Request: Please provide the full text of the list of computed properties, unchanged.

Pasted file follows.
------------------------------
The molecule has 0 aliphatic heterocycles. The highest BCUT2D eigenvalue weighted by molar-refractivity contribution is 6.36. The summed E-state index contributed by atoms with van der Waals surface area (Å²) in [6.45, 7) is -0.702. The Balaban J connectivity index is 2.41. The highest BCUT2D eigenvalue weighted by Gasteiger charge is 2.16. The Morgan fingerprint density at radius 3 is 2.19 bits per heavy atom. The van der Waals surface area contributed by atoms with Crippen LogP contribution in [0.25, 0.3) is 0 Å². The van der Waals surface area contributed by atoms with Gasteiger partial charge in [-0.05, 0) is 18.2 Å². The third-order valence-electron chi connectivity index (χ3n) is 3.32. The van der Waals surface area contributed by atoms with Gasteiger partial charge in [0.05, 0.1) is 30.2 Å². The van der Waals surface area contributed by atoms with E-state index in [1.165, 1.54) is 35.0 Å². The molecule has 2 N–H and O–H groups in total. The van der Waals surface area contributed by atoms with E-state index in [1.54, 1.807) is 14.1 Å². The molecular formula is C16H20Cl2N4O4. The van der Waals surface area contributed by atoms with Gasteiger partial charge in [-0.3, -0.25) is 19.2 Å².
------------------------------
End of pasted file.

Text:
The molecule has 0 aliphatic heterocycles. The highest BCUT2D eigenvalue weighted by molar-refractivity contribution is 6.36. The summed E-state index contributed by atoms with van der Waals surface area (Å²) in [6.45, 7) is -0.702. The Balaban J connectivity index is 2.41. The highest BCUT2D eigenvalue weighted by Gasteiger charge is 2.16. The Morgan fingerprint density at radius 3 is 2.19 bits per heavy atom. The van der Waals surface area contributed by atoms with Crippen LogP contribution in [0.25, 0.3) is 0 Å². The van der Waals surface area contributed by atoms with Gasteiger partial charge in [-0.05, 0) is 18.2 Å². The third-order valence-electron chi connectivity index (χ3n) is 3.32. The van der Waals surface area contributed by atoms with Gasteiger partial charge in [0.05, 0.1) is 30.2 Å². The van der Waals surface area contributed by atoms with E-state index in [1.165, 1.54) is 35.0 Å². The molecule has 2 N–H and O–H groups in total. The van der Waals surface area contributed by atoms with E-state index in [1.54, 1.807) is 14.1 Å². The molecular formula is C16H20Cl2N4O4. The van der Waals surface area contributed by atoms with Gasteiger partial charge in [-0.3, -0.25) is 19.2 Å².